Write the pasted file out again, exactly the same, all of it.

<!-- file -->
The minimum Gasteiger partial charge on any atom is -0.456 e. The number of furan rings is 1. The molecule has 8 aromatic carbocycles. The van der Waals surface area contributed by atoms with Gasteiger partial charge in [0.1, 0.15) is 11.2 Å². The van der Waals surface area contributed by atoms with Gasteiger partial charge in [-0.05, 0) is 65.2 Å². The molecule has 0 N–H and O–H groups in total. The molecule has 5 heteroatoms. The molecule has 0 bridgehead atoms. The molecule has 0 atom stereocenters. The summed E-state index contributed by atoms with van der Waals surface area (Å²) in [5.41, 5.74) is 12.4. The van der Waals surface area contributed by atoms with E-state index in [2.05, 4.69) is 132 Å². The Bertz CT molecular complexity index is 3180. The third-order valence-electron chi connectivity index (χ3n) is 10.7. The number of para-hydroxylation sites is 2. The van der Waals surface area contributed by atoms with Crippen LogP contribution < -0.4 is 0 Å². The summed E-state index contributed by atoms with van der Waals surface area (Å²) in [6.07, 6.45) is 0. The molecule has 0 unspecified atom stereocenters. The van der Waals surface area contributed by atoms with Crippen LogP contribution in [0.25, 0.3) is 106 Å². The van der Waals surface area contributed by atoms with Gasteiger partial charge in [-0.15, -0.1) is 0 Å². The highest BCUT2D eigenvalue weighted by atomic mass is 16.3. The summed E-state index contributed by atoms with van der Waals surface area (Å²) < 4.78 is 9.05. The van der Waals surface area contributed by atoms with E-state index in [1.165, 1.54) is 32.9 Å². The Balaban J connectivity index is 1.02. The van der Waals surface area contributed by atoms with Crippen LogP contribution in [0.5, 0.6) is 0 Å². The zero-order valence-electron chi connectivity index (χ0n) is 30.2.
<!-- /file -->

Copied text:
The minimum Gasteiger partial charge on any atom is -0.456 e. The number of furan rings is 1. The molecule has 8 aromatic carbocycles. The van der Waals surface area contributed by atoms with Gasteiger partial charge in [0.1, 0.15) is 11.2 Å². The van der Waals surface area contributed by atoms with Gasteiger partial charge in [-0.05, 0) is 65.2 Å². The molecule has 0 N–H and O–H groups in total. The molecule has 5 heteroatoms. The molecule has 0 bridgehead atoms. The molecule has 0 atom stereocenters. The summed E-state index contributed by atoms with van der Waals surface area (Å²) in [5.41, 5.74) is 12.4. The van der Waals surface area contributed by atoms with E-state index in [2.05, 4.69) is 132 Å². The Bertz CT molecular complexity index is 3180. The third-order valence-electron chi connectivity index (χ3n) is 10.7. The number of para-hydroxylation sites is 2. The van der Waals surface area contributed by atoms with Crippen LogP contribution < -0.4 is 0 Å². The summed E-state index contributed by atoms with van der Waals surface area (Å²) in [6.07, 6.45) is 0. The molecule has 0 unspecified atom stereocenters. The van der Waals surface area contributed by atoms with Crippen LogP contribution in [0.25, 0.3) is 106 Å². The van der Waals surface area contributed by atoms with Gasteiger partial charge in [-0.15, -0.1) is 0 Å². The highest BCUT2D eigenvalue weighted by atomic mass is 16.3. The summed E-state index contributed by atoms with van der Waals surface area (Å²) < 4.78 is 9.05. The van der Waals surface area contributed by atoms with E-state index in [1.165, 1.54) is 32.9 Å². The Balaban J connectivity index is 1.02. The van der Waals surface area contributed by atoms with Crippen LogP contribution in [0.5, 0.6) is 0 Å². The zero-order valence-electron chi connectivity index (χ0n) is 30.2.